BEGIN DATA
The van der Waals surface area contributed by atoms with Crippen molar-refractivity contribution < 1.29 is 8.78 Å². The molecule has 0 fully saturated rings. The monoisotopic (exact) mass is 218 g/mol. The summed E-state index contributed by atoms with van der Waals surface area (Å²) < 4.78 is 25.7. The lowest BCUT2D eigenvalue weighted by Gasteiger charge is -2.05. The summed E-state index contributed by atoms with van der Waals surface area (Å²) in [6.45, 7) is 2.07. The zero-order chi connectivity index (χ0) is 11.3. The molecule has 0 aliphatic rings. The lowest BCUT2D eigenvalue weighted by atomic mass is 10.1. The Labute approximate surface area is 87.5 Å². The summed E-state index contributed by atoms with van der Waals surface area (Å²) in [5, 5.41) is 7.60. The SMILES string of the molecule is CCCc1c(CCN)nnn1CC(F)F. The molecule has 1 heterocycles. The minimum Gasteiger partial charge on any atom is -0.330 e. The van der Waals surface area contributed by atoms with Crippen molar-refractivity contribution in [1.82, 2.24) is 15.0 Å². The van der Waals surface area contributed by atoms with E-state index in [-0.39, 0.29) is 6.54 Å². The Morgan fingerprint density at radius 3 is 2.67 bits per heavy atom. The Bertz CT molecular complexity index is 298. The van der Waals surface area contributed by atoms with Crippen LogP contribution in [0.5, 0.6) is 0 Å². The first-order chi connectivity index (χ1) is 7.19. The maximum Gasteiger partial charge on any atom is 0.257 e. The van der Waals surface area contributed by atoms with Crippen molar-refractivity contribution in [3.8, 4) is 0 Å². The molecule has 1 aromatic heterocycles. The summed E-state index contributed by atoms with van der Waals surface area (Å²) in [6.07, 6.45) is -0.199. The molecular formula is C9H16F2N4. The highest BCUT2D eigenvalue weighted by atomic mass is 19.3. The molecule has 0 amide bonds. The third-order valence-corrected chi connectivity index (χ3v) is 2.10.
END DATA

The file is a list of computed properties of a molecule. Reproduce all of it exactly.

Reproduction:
The van der Waals surface area contributed by atoms with Crippen molar-refractivity contribution < 1.29 is 8.78 Å². The molecule has 0 fully saturated rings. The monoisotopic (exact) mass is 218 g/mol. The summed E-state index contributed by atoms with van der Waals surface area (Å²) < 4.78 is 25.7. The lowest BCUT2D eigenvalue weighted by Gasteiger charge is -2.05. The summed E-state index contributed by atoms with van der Waals surface area (Å²) in [6.45, 7) is 2.07. The zero-order chi connectivity index (χ0) is 11.3. The molecule has 0 aliphatic rings. The lowest BCUT2D eigenvalue weighted by atomic mass is 10.1. The Labute approximate surface area is 87.5 Å². The summed E-state index contributed by atoms with van der Waals surface area (Å²) in [5, 5.41) is 7.60. The SMILES string of the molecule is CCCc1c(CCN)nnn1CC(F)F. The molecule has 1 heterocycles. The minimum Gasteiger partial charge on any atom is -0.330 e. The van der Waals surface area contributed by atoms with Crippen molar-refractivity contribution in [1.82, 2.24) is 15.0 Å². The van der Waals surface area contributed by atoms with E-state index in [-0.39, 0.29) is 6.54 Å². The Morgan fingerprint density at radius 3 is 2.67 bits per heavy atom. The Bertz CT molecular complexity index is 298. The van der Waals surface area contributed by atoms with Crippen LogP contribution in [0.5, 0.6) is 0 Å². The first-order chi connectivity index (χ1) is 7.19. The maximum Gasteiger partial charge on any atom is 0.257 e. The van der Waals surface area contributed by atoms with Crippen molar-refractivity contribution in [3.8, 4) is 0 Å². The molecule has 1 aromatic heterocycles. The summed E-state index contributed by atoms with van der Waals surface area (Å²) in [6.07, 6.45) is -0.199. The molecular formula is C9H16F2N4. The highest BCUT2D eigenvalue weighted by atomic mass is 19.3. The molecule has 0 amide bonds. The third-order valence-corrected chi connectivity index (χ3v) is 2.10.